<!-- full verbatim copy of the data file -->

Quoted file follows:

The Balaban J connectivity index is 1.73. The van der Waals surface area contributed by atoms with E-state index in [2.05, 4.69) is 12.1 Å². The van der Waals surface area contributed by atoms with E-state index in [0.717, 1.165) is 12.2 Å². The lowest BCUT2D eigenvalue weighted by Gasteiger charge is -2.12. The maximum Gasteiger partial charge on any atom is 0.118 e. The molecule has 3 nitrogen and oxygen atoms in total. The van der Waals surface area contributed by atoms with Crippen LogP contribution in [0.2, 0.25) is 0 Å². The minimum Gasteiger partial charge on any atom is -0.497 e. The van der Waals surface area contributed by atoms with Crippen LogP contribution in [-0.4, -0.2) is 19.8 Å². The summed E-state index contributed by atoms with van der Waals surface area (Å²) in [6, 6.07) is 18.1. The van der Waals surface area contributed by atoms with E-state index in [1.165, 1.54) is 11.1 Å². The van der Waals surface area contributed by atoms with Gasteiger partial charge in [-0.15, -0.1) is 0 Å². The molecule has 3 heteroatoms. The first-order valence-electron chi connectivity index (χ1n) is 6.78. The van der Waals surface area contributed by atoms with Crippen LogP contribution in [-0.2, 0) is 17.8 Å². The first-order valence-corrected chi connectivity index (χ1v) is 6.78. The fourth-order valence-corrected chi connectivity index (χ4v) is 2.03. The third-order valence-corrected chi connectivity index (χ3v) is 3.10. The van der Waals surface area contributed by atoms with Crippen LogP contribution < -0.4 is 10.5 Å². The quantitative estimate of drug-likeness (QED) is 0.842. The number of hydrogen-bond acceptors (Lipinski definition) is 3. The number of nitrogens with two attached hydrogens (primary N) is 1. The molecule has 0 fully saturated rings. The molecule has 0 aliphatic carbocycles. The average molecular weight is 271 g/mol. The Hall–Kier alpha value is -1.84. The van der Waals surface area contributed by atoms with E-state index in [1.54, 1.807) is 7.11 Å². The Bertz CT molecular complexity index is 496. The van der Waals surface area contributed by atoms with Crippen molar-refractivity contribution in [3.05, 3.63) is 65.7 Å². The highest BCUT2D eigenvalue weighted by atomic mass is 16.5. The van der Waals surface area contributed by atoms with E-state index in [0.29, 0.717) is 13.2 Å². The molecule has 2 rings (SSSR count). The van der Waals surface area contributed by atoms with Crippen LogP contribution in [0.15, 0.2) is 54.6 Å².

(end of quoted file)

The Balaban J connectivity index is 1.73. The van der Waals surface area contributed by atoms with E-state index in [2.05, 4.69) is 12.1 Å². The van der Waals surface area contributed by atoms with E-state index in [0.717, 1.165) is 12.2 Å². The lowest BCUT2D eigenvalue weighted by Gasteiger charge is -2.12. The maximum Gasteiger partial charge on any atom is 0.118 e. The molecule has 3 nitrogen and oxygen atoms in total. The van der Waals surface area contributed by atoms with Crippen LogP contribution in [0.2, 0.25) is 0 Å². The minimum Gasteiger partial charge on any atom is -0.497 e. The van der Waals surface area contributed by atoms with Crippen LogP contribution in [-0.4, -0.2) is 19.8 Å². The summed E-state index contributed by atoms with van der Waals surface area (Å²) in [6, 6.07) is 18.1. The van der Waals surface area contributed by atoms with E-state index in [1.165, 1.54) is 11.1 Å². The van der Waals surface area contributed by atoms with Gasteiger partial charge in [-0.15, -0.1) is 0 Å². The molecule has 3 heteroatoms. The first-order valence-electron chi connectivity index (χ1n) is 6.78. The van der Waals surface area contributed by atoms with Crippen LogP contribution in [-0.2, 0) is 17.8 Å². The first-order valence-corrected chi connectivity index (χ1v) is 6.78. The fourth-order valence-corrected chi connectivity index (χ4v) is 2.03. The third-order valence-corrected chi connectivity index (χ3v) is 3.10. The van der Waals surface area contributed by atoms with Crippen LogP contribution < -0.4 is 10.5 Å². The quantitative estimate of drug-likeness (QED) is 0.842. The number of hydrogen-bond acceptors (Lipinski definition) is 3. The number of nitrogens with two attached hydrogens (primary N) is 1. The molecule has 0 fully saturated rings. The molecule has 0 aliphatic carbocycles. The average molecular weight is 271 g/mol. The Hall–Kier alpha value is -1.84. The van der Waals surface area contributed by atoms with E-state index in [1.54, 1.807) is 7.11 Å². The Bertz CT molecular complexity index is 496. The van der Waals surface area contributed by atoms with Crippen molar-refractivity contribution in [3.05, 3.63) is 65.7 Å². The highest BCUT2D eigenvalue weighted by atomic mass is 16.5. The van der Waals surface area contributed by atoms with E-state index in [0.29, 0.717) is 13.2 Å². The molecule has 2 rings (SSSR count). The van der Waals surface area contributed by atoms with Crippen LogP contribution in [0.15, 0.2) is 54.6 Å².